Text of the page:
at  the  flrst  crossing  by  the  canal." 

The  officers  of  the  company  are  as  follows  : 

Wm.  Larkins, President. 

W.  T.  Bannerman, Vice-President. 

J.  H.  BoATWRiGiiT, Treasurer. 

David  Farrior, Pay  Master. 

W.  L.  Young, Saperintendent  and  Engineer. 

inland  water-way. 

I  am  also  informed  by  Major  Young,  that  in  the  year 
1874  a  charter  was  granted  by  our  State  Legislature,  for 
an  inland  canal  from  the  South  Carolina  line  to  Virginia. 
The  scheme  proposed  is  to  avoid  the  dangers  of  Hatteras,  by 
connecting  the  North  East  Cape  Fear  River  and  Chesa- 
peake Bay. 

A  survey  of  this  route  was  made  by  the  United  States 


Government  in  1875,  and  it  was  ascertained  to  be  practica-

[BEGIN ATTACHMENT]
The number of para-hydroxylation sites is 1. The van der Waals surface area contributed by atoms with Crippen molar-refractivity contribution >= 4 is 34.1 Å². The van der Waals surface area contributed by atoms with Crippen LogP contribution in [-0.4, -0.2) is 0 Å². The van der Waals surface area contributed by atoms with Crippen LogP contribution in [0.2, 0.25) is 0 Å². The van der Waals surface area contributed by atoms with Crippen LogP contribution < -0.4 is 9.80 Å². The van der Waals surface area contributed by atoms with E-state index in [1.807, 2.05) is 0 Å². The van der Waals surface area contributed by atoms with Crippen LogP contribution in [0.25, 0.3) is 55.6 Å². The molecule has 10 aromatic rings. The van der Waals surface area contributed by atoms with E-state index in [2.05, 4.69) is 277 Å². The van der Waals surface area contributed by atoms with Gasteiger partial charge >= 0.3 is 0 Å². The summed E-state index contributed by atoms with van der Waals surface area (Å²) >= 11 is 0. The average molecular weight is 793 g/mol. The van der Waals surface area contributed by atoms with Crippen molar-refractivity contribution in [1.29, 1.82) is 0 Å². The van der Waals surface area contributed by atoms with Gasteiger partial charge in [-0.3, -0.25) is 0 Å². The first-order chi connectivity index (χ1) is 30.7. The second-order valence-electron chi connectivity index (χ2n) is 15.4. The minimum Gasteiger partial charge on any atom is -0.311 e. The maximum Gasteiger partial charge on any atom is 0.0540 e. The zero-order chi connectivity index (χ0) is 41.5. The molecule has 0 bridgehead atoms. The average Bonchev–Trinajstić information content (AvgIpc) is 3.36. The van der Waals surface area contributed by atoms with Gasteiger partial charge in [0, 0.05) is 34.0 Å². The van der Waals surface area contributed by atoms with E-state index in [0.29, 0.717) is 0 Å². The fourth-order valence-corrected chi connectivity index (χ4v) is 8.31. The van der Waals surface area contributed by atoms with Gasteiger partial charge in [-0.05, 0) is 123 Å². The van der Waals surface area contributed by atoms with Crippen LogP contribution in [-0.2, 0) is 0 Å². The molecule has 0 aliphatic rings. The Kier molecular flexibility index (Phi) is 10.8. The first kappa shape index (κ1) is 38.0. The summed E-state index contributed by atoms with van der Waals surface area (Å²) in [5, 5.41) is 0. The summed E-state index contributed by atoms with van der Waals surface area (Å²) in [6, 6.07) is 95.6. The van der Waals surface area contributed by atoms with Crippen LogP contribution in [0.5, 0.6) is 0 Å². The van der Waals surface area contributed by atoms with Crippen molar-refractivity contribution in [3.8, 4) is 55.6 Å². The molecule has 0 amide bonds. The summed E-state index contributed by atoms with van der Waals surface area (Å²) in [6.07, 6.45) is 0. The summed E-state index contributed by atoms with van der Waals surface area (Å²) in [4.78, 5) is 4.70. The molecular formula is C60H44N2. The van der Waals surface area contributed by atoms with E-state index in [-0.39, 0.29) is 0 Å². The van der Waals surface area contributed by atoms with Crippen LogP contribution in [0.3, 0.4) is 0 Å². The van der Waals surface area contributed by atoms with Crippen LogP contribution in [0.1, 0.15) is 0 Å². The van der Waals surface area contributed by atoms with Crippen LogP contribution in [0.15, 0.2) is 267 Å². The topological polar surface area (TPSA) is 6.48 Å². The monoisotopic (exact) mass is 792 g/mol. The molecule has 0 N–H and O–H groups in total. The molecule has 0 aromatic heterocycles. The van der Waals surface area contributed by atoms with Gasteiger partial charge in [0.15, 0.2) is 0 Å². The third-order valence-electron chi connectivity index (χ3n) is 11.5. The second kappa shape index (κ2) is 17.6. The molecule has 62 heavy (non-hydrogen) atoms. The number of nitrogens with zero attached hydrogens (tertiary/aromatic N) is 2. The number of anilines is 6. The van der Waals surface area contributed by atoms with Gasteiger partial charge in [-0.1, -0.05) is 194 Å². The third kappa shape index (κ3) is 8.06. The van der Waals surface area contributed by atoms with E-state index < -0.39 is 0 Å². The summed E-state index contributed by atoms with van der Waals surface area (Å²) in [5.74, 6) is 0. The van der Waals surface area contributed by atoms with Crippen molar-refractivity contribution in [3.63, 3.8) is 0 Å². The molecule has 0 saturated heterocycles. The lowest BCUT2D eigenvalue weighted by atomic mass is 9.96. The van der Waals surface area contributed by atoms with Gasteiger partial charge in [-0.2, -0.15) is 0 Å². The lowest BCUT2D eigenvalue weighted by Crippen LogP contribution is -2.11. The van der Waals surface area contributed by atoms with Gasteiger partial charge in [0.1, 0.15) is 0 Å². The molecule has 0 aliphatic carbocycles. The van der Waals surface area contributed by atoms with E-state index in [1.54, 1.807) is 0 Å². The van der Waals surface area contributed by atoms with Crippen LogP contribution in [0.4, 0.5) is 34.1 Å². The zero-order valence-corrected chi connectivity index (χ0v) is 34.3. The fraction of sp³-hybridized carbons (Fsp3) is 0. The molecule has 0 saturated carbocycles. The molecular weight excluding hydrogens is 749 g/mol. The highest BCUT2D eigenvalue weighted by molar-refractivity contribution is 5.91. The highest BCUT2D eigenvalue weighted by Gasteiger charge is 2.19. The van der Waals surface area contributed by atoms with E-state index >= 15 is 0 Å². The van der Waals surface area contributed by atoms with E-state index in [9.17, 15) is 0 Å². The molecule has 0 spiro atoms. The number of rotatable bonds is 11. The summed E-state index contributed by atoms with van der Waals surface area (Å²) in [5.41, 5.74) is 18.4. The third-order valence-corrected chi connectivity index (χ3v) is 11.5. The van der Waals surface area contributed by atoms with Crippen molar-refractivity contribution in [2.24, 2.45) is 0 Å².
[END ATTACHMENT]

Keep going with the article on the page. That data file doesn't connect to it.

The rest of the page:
ble, and  that  by  utilizing  the  47  miles  of  the  navigable  river 
of  the  IS'orth  East  and  other  intermediate  streams,  it  would 
only  require  about  40  miles  of  canal  to  connect  Wilmington 
with  Pamlico  Sound  and  all  the  other  inland  water  system 
of  ]?forth  Carolina — Croatan  and  Albemarle  Sounds,  the 
Neuse,  Tar,  Roanoke  and  Chowan  rivers,  and  also  with 
Norfolk  and  Baltimore,  by  the  way  of  the  Dismal  Swamp 
and  Albemarle  canals. 

It  has  further  been  ascertained,  in  connection  with  this 
scheme,  that  it  only  requires  four  miles  of  canal  at  Oak 
Island,  and  five  miles  between  Little  River  and  AVaccaraaw 
River,  to  connect  the  Cape  Fear,  Waccamaw,  Pee  Dee  and 
Santee  rivers  by  an  inland  water  route — thus  connecting 
Wilmington  with  Georgetown. 


Was    organized    July    6,    1866— the    capital    stock    is 



David  G.  Worth,  George  Chadbourn, 

James  Sprunt,  Edwin  E.  Burruss, 

Alfred  Martin.